Back to Attractions

Now boarding!

Next stop: Tacoma’s Model Train Festival

Choo-choo-choose the Washington State History Museum’s Model Train Festival. Photo credit: Christian Carvajal

Email Article Print Article Share on Facebook Share on Reddit Share on StumbleUpon

At 25 by 95 feet, the Washington State Historical Society's model train exhibit is the largest in the state, boasting a mainline run of 250 feet. Its construction began in 1996 before the Washington State History Museum building was even finished. Freight and passenger cars from four railroad companies run concurrently at 1:87 scale, passing such mid-1950s Tacoma landmarks as Stampede Pass, the Asarco plant and tunnel, Meeker and Neely Mansions and the Milwaukee freighthouse and trestle. The longer a visitor looks, the more details resolve into miniature reality: animals, period-perfect cars and trucks, a Boy Scout camp, even what Paul Rising's scenery department calls "a heated hobo discussion." Train schedules are arranged to be historically accurate, though compressed to fit museum operating hours.

A dispatcher, station masters and yard masters consult a customized car-card system to keep the system running on time. Bob Stumpf and his civil department keep the roadbed in working order, Al Babinsky's equipment department maintains a stable of five automatic trains over hundreds of "smiles" (scale miles) a day, and Al Zimmerschied's electrical department oversees the AC electrical control system's 11 power districts and auto-control block detectors. All this takes place under the guidance of a nonprofit club, Puget Sound Model Railroad Engineers, whose decades of effort will be honored alongside that of many other organizations at the Washington State History Museum's 23rd Annual Model Train Festival. "We really look forward to the festival every year. It has become an annual holiday outing for many families," says lead program manager Molly Wilmoth. "The museum is filled with the sounds of trains and excited visitors."

The festival opens Friday, Dec. 21, with a members' celebration at 5:30 p.m. An Operation Lifesaver exhibit will emphasize public safety around railroad crossings. That weekend, paid admission to the museum includes photos with Santa, himself a noted lover of steam locomotives.

The exhibit's major layout work was completed by 2001, but PSMRE craftspeople continue to make upgrades. That explains the new freight-train simulator and an impeccable reproduction of Tacoma Union Station. "You'll step up into the simulator," explains facilities director Mark Sylvester, "and see a screen that looks as though you're on a track, similar to a video game. You get to learn the controls and how to start and stop the train. This will give drivers a sense of how much distance it takes." Other exhibitors include Boeing Model Railroad Club, Kitsap Live Steamers, Mount Rainier N-Scale, National Model Railroad Association, Pierce County Lionel Train Club, Telegraph-Morse Code Club and the Tacoma chapter of the National Railway Historical Society.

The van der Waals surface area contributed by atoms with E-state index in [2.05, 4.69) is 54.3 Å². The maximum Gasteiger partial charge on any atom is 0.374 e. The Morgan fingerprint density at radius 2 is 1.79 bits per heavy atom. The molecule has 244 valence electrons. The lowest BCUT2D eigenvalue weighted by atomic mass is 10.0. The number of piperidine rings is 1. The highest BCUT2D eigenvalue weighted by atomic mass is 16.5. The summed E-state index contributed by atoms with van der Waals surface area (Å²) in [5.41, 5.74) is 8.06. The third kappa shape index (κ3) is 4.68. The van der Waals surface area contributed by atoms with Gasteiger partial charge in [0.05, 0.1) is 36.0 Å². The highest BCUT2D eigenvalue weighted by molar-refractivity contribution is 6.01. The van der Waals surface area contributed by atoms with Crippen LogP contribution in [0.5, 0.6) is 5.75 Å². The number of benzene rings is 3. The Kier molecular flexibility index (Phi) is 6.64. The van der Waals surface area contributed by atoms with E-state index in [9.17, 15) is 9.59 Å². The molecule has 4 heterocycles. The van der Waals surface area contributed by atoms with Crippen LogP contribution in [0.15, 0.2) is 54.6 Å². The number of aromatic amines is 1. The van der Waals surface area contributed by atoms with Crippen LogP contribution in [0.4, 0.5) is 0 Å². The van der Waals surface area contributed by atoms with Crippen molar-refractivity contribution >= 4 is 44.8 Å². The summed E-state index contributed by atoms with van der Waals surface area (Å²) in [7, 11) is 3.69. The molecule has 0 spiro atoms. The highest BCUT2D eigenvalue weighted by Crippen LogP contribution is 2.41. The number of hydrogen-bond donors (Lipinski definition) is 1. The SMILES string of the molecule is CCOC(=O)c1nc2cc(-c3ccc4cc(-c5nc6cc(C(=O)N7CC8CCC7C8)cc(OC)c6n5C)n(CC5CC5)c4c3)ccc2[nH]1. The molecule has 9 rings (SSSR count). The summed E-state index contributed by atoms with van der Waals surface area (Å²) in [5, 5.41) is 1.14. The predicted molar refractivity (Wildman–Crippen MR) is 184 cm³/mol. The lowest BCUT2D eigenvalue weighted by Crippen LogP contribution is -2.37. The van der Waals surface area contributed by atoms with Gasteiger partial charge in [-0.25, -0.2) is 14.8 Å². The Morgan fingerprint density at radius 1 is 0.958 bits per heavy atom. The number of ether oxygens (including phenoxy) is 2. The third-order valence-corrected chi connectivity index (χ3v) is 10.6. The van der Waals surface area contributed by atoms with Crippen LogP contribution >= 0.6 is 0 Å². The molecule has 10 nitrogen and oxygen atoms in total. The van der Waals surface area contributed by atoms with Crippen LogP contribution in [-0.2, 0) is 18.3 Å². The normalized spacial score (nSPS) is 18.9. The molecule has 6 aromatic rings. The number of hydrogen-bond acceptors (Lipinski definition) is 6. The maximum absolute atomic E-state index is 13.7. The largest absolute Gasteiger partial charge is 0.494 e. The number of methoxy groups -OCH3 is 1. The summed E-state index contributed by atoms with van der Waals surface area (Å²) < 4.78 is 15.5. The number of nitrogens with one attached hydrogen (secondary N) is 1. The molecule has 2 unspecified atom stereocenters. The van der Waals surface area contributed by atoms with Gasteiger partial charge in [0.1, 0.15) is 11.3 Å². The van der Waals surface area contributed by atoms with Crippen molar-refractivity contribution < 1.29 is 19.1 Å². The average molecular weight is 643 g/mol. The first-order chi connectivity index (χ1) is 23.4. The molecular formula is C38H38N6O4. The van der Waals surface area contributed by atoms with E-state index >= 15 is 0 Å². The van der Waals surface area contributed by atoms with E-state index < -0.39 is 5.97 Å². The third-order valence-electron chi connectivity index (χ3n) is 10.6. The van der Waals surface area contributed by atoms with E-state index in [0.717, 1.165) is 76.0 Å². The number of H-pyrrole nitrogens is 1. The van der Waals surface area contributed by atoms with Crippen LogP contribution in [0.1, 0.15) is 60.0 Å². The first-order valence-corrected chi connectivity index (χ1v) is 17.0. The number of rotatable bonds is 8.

On a recent visit to the museum's permanent display on the fifth floor, we snapped a photo of miniature Union Station but will save that as a surprise for holiday visitors. We also talked to two artisans working on the station miniature and mistakenly referred to their grand museum display as a "model train set." One craftsman was quick to politely but firmly set us straight. "It's not a train set," he clarified, "it's a layout. A set comes in a box." He should know; he's been working on this exhibit for 23 years. He carries a wealth of Puget Sound lore some PhD. historians have forgotten -- and he looks dapper in his vintage, striped-denim engineer's cap to boot. If that's not enough, he also runs his own 1880s-themed layout at home. All aboard!

23RD ANNUAL MODEL TRAIN FESTIVAL, 10 a.m. to 5 p.m., daily, Dec. 21-Jan. 1, 2019, closed Dec. 24-25, Washington State History Museum, 1911 Pacific Ave., Tacoma, free-$14, 888.BE.THERE,

Read next close

News Front

An empty kennel

comments powered by Disqus